Polygamous men were deemed tough dudes who met societal expectations and Minister of State Mbiyu Koinange has had his many wives fighting for his Sh30 billion estate for over 30 years.

Njonjo only wanted a mzungu wife

While some joined the government before marriage on account of their academic credentials, they were soon forced to quit the bachelor’s club under pressure: First Attorney General Charles Njonjo was often pressurised by Kenyatta to marry one of the Koinange daughters and his neighbour in Kabete, but Njonjo only wanted a mzungu wife. Kenyatta the president was uncomfortable being ‘advised by a bachelor,’ notes Ndegwa.

Charles Njonjo wedding in 1972.

Njonjo, at 50, married choir girl, Margaret Bryson in November 1972. He had often seen her at All Saints Cathedral beside bumping into her at Kenya High School where Margaret taught French and Njonjo was a  board member.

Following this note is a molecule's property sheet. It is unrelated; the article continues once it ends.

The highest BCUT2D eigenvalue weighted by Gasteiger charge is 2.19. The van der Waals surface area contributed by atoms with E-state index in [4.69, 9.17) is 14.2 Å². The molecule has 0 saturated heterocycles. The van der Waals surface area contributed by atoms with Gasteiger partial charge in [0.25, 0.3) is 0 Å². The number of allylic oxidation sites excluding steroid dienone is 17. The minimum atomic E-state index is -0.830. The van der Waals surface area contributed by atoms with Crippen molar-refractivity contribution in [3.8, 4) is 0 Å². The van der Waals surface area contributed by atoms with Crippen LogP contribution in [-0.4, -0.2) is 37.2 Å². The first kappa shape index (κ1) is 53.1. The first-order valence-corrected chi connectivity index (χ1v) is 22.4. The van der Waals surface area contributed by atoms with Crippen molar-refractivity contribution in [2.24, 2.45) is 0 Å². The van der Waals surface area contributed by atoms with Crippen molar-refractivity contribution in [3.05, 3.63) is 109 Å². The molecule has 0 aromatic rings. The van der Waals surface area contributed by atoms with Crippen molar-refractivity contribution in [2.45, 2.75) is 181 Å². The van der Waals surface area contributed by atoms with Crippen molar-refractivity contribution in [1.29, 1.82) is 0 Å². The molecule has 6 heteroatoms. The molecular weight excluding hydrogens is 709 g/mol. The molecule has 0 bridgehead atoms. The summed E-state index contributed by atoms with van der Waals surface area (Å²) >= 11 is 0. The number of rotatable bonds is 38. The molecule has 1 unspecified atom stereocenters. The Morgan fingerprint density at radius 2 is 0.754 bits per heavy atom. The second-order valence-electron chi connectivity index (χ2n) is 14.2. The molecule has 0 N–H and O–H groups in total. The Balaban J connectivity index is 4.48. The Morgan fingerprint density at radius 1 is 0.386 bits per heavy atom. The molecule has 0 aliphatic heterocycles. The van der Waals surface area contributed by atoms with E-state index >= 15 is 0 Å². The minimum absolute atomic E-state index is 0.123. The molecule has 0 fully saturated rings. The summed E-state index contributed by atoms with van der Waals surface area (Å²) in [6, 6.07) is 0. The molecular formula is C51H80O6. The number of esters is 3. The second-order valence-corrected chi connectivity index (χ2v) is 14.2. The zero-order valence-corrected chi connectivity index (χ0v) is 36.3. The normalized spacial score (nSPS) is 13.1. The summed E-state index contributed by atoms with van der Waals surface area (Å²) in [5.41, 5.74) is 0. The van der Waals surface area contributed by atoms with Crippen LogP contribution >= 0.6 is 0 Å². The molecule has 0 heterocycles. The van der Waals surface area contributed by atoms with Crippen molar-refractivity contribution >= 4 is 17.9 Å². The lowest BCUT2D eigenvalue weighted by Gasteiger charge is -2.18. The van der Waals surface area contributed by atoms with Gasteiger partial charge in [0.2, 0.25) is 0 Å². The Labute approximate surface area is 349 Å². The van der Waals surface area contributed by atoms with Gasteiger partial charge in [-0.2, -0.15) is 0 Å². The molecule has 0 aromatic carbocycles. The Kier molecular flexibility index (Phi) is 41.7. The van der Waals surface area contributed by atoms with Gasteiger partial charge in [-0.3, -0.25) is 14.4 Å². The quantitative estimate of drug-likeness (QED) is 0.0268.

Samuel Ombaba, a Gusii elder, says it was not uncommon for delegations to be dispatched to Nairobi to prod unmarried civil servants to make haste.

“It was the same case for those who have been identified by the community as future political leaders. Sometimes, elders even identified ideal spouses and marriages arranged,” he recalls.

Political analyst Dr Wang’uhu Gitonga says, “If you are not married, no one can trust you to lead them. You cannot even chair a funeral committee or take charge of the local cattle dip.

“One must have his own house in the locality even if he has built a home elsewhere. And not just a house, it must be functional; with smoke billowing out of the fireplace.” 

Kenyatta was not amused that his personal doctor was single

Kenyatta’s personal physician the late Dr Njoroge Mungai, was also the Minister of Foreign Affairs. He had presidential ambitions, but alas! he was also a playboy wreaking havoc and leaving broken hearts in his wake.